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please review newbie WCI, end of PGY-1

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  • please review newbie WCI, end of PGY-1

    Hello, newbie almost end of PGY1 here who has recently read WCI book and want to make sure I am on the right track. I think this subforum is the appropriate place to post this?
    - No student loans to pay back, no current debt, 28 years old, single, in Texas. The plan is to do a heme/onc fellowship.
    - PGY1 take-home income after taxes/benefits is $3776/month. Expenses are approximately 1300 a month for rent/CC.
    - Maxed out Roth IRA for 2019 - 6K ( 1/2 split between Vanguard US and International Index Funds)
    - Plan to max out Roth IRA for 2020 - 6K (weekly contributions, probably will be 3/4 US index funds, 1/4 International Index Funds)
    - My employer offers non-matched Roth 403b option and a HSA account which I am recently considering to contribute towards as I have $2400 monthly that is accumulating in my checking account.
    - My plan is to start contributing $1400 a month towards the non-matched Roth 403B starting with the next paycheck although now I am reading that an HSA account would be better as it is triple tax-protected? What are your thoughts/advice regarding this matter? Anything you would do differently? Am I spending too much of my income on rothIRA/403b? (almost 50%)
    The big expenses I see coming up are signing up for Step3. PGY-2 will have a modest bump in salary as well.
    Thank you all for your help!

  • #2
    Yes, hop on the Roth wagon now, but max out HSA first as long as you plan to:
    • Invest the balance appropriately,
    • Save your qualified medical receipts religiously, and
    • Don't touch the account until retirement (no matter when that happens)
    One point of clarification on a statement I don't understand: is your employer retirement account a plan with no matches that has a Roth component or a plan with matches, just not on Roth contributions? I think you mean the first, not the second.
    Working to protect good doctors from bad advisors. Fox & Co CPAs, Fox & Co Wealth Mgmt. 270-247-6087

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    • #3
      Yes, you are correct - its a retirement account with no matches that has a Roth component. Thank you for your advice.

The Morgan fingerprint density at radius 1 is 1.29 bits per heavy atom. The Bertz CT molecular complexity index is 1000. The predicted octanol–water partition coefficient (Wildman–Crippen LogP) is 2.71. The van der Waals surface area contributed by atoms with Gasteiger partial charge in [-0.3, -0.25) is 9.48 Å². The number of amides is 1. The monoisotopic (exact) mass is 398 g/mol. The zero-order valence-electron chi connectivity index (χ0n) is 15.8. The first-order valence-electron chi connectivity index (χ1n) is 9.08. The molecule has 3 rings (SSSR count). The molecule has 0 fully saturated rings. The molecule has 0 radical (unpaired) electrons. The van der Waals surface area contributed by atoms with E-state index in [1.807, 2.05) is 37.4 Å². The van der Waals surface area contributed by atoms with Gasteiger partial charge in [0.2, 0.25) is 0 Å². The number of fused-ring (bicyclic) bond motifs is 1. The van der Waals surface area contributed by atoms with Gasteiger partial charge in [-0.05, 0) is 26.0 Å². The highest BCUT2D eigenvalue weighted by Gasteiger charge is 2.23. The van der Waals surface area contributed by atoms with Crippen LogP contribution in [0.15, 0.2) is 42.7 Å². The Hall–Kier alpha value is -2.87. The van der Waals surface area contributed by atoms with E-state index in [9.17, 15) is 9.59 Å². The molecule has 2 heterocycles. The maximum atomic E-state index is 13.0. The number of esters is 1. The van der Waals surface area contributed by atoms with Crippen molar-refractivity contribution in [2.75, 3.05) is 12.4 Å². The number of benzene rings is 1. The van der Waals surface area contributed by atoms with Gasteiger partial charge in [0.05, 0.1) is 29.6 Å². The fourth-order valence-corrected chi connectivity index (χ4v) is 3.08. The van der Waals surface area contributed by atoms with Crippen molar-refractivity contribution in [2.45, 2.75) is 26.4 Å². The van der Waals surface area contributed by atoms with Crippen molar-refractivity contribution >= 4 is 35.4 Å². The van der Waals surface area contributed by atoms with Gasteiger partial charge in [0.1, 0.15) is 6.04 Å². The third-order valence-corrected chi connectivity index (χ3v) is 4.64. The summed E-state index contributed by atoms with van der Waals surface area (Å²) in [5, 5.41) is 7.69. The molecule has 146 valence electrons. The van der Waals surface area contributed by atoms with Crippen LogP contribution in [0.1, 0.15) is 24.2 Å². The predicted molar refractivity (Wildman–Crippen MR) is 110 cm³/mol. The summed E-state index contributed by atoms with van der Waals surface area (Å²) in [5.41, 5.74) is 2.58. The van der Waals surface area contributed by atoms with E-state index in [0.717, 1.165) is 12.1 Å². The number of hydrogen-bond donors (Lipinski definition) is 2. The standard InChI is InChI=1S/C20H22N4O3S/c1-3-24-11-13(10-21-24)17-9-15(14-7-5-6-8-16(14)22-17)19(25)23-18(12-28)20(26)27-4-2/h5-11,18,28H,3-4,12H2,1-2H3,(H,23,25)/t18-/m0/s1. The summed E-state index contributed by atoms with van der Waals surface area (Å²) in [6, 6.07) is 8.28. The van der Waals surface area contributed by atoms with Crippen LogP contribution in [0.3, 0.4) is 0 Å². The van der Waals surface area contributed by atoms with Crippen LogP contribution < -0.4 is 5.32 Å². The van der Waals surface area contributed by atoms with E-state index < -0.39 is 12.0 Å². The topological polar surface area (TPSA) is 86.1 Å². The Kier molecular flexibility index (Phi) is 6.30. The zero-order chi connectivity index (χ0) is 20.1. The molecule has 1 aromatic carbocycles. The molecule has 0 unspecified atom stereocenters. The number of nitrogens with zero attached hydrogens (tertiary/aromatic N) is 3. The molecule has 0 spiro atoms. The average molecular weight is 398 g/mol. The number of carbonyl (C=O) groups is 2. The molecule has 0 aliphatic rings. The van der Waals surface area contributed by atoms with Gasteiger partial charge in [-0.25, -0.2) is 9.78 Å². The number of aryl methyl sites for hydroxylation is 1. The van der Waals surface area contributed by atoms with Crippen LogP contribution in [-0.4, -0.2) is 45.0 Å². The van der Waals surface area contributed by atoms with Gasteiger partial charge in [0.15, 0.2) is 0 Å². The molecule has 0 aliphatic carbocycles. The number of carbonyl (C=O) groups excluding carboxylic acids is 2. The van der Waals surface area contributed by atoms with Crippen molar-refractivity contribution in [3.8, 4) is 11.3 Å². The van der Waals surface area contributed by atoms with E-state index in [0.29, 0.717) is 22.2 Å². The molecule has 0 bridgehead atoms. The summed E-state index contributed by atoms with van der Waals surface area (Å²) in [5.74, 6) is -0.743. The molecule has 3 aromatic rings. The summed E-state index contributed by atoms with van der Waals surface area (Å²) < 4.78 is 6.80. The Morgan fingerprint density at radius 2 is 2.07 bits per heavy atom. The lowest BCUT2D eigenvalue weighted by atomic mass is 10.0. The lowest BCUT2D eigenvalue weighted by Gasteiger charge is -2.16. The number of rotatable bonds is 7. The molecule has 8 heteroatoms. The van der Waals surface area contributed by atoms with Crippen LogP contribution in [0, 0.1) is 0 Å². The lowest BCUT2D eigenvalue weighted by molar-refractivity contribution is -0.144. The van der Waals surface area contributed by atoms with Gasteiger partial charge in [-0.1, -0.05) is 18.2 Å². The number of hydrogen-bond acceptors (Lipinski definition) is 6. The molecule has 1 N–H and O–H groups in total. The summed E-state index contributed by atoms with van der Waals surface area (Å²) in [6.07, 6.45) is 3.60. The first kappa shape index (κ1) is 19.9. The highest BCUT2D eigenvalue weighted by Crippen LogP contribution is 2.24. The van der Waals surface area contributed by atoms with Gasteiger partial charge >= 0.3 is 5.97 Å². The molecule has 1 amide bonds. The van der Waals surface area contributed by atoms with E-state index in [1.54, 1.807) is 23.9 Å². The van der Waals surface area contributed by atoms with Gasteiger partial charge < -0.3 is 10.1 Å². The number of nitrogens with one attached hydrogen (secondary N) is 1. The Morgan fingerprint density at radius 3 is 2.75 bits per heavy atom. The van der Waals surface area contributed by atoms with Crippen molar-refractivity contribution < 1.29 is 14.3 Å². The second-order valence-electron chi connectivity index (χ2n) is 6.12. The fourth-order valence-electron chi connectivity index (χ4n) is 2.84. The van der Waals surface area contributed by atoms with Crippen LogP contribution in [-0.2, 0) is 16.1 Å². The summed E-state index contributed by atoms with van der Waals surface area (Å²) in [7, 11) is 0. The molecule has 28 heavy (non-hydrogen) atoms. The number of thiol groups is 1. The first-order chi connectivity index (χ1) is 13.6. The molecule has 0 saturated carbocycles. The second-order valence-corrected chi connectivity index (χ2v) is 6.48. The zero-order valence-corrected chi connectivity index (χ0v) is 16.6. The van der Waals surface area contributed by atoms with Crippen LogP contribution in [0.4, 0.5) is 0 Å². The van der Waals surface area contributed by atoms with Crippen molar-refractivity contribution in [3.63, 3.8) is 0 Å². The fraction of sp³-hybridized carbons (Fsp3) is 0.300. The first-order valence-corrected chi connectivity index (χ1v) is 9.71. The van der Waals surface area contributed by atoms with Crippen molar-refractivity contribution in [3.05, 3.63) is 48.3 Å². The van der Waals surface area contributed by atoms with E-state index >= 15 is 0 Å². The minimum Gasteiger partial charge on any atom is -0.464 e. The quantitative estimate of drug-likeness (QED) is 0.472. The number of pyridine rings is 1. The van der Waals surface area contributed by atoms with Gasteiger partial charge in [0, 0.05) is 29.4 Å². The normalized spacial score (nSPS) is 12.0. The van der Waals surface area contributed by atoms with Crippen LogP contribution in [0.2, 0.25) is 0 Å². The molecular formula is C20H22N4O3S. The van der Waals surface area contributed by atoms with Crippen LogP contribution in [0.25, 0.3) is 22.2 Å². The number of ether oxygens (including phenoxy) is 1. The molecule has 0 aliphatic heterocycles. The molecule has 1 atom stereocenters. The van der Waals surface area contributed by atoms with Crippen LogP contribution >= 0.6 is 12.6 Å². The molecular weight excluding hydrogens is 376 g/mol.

Comment


      • #4
        Um, you're doing great. Consider spending more money? I'd probably just use taxable over Roth 401k for flexibility once you've maxed HSA and Roth. Maybe one day you'll want to buy a house or interview for fellowship and flexibility is good to have.

        Only other recommendation is to have disability insurance and an emergency fund.

        Comment


        • #5
          Originally posted by wa2106 View Post
          Um, you're doing great. Consider spending more money? I'd probably just use taxable over Roth 401k for flexibility once you've maxed HSA and Roth. Maybe one day you'll want to buy a house or interview for fellowship and flexibility is good to have.

          Only other recommendation is to have disability insurance and an emergency fund.
          Yeah, that's a good point. I have about $7000 saved up for emergency fund and disability insurance through our residency program.
          Wouldn't a taxable 401k have similar penalties when I withdraw from the account for house/fellowship interviews?

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          • #6
            Originally posted by skuggs13 View Post

            Yeah, that's a good point. I have about $7000 saved up for emergency fund and disability insurance through our residency program.
            Wouldn't a taxable 401k have similar penalties when I withdraw from the account for house/fellowship interviews?
            Taxable is slang for a brokerage account; i.e. not tax-advantaged but also no penalties for withdrawal. Only caveat is if you know for sure you're going to be using money for interviews in 1-2 years then use high-yield savings acct or money market account not stocks because you don't want to expose money you need within 5 years to significant risk.

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            • #7
              Originally posted by skuggs13 View Post